|Comparison of the LDAP and JNDI Models|
Both the JNDI and LDAP models define a hierarchical namespace in which you name objects. Each object in the namespace may have attributes that can be used to search for the object. At this high level, the two models are similar, so it is not surprising that the JNDI maps well to the LDAP.
This section discusses how the LDAP maps to the JNDI. Some topics, such as referrals and schema, are discussed only briefly here and are described in more detail in other lessons in this trail.
ModelsYou can think of an LDAP entry as a JNDI DirContext. Each LDAP entry contains a name and a set of attributes, as well as an optional set of child entries. For example, the LDAP entry "o=JNDITutorial" may have as its attributes "objectclass" and "o", and it may have as its children "ou=Groups" and "ou=People".
In the JNDI, the LDAP entry "o=JNDITutorial" is represented as a context with the name "o=JNDITutorial" that has two subcontexts, named: "ou=Groups" and "ou=People". An LDAP entry's attributes are represented by the Attributes interface, whereas individual attributes are represented by the Attribute interface. See the next part of this lesson for details on how the LDAP operations are accessed through the JNDI.
FederationWhereas the LDAP model covers a single namespace, the JNDI model deals with multiple namespaces linked together via federation. The LDAP namespace is but one of many namespaces that can be accessed through the JNDI.
NamesAs a result of federation, the names that you supply to the JNDI's context methods can span multiple namespaces. These are called composite names. When using the JNDI to access an LDAP service, you should be aware that the forward slash character ("/") in a string name has special meaning to the JNDI. If the LDAP entry's name contains this character, then you need to escape it (using the backslash character ("\")). For example, an LDAP entry with the name "cn=O/R" must be presented as the string "cn=O\\/R" to the JNDI context methods. See the What's in a Name? lesson for details.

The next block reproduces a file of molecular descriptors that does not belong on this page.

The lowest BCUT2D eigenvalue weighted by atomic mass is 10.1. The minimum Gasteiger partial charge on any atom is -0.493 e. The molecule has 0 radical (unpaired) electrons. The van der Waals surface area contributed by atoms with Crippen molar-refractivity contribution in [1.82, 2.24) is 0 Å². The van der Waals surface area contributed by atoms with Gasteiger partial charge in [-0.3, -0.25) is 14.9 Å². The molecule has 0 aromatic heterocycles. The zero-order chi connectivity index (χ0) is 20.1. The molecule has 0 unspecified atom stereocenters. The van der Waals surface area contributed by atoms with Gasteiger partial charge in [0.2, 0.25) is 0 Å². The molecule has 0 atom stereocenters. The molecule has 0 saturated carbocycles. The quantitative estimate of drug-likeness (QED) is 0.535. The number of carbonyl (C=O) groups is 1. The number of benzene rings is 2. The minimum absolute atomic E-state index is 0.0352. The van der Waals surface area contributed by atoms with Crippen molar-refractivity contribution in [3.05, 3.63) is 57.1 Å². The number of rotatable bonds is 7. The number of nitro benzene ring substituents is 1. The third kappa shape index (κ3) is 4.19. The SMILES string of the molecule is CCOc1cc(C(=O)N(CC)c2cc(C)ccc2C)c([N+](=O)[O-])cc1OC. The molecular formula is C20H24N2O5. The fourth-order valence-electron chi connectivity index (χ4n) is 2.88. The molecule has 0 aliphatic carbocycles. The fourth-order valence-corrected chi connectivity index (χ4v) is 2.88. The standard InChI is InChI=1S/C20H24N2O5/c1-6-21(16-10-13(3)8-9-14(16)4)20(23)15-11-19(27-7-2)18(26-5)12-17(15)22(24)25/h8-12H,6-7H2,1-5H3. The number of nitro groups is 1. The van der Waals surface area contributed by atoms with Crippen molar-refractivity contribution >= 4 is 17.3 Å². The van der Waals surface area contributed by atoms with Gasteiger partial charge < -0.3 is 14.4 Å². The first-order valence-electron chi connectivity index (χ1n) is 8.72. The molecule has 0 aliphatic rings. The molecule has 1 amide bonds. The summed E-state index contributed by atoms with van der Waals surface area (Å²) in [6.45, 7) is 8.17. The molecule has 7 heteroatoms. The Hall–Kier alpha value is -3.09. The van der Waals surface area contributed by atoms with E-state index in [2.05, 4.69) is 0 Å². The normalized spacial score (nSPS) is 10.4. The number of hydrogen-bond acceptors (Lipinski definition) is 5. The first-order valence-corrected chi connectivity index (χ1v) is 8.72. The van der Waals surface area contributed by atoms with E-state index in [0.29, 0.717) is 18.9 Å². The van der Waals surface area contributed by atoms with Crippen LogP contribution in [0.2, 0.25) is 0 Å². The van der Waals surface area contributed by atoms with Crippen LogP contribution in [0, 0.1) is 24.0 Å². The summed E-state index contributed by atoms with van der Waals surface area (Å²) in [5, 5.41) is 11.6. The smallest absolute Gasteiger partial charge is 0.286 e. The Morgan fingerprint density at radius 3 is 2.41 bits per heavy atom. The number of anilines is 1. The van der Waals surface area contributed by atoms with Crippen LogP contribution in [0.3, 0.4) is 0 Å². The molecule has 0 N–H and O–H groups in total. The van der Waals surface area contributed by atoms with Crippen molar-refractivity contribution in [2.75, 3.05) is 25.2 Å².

LDAP names as they are used in the protocol are always fully qualified names that identify entries that start from the root of the LDAP namespace (as defined by the server). Following are some examples of fully qualified LDAP names.cn=John Smith, ou=Marketing, o=Some Corporation, c=gb cn=Ted Geisel, ou=People, o=JNDITutorial
In the JNDI, however, names are always relative; that is, you always name an object relative to a context. For example, you can name the entry "cn=Ted Geisel" relative to the context named "ou=People, o=JNDITutorial". Or you can name the entry "cn=Ted Geisel, ou=People" relative to the context named "o=JNDITutorial". Or, you can create an initial context that points at the root of the LDAP server's namespace and name the entry "cn=Ted Geisel, ou=People, o=JNDITutorial".
In the JNDI, you can also use LDAP URLs to name LDAP entries. See the LDAP URL discussion in the Miscellaneous lesson.
SearchesOne of the most important aspects of the LDAP is its search model. You can search for entries in an LDAP server by specifying a search filter. The JNDI's DirContext interface supports LDAP-style searches and search filters. The results of searches are returned in an enumeration of SearchResult. Searches are discussed in detail in the Searches lesson.
ReferralsLDAP-style referrals are supported with the ReferralException. Referrals are discussed in detail in the Referrals lesson.
SchemaThe JNDI contains methods in the DirContext and Attribute interfaces for retrieving an LDAP entry's or an LDAP attribute's schema. The schema is discussed in detail in the Schema lesson.
Controls and ExtensionsLDAP v3-style controls and extensions are supported using the javax.naming.ldap package and are described in detail in the Controls and Extensions lesson.
Java ObjectsBeyond basic LDAP functionality such as accessing LDAP entries and searching the directory, the JNDI also supports the notion of Java objects' being integrated into the directory. Thus you can think of the LDAP directory as a repository for Java objects, that is, as an integral part of the environment in which you develop and deploy your Java applications. This topic is discussed in detail in the Java Objects and the Directory trail.
|Comparison of the LDAP and JNDI Models|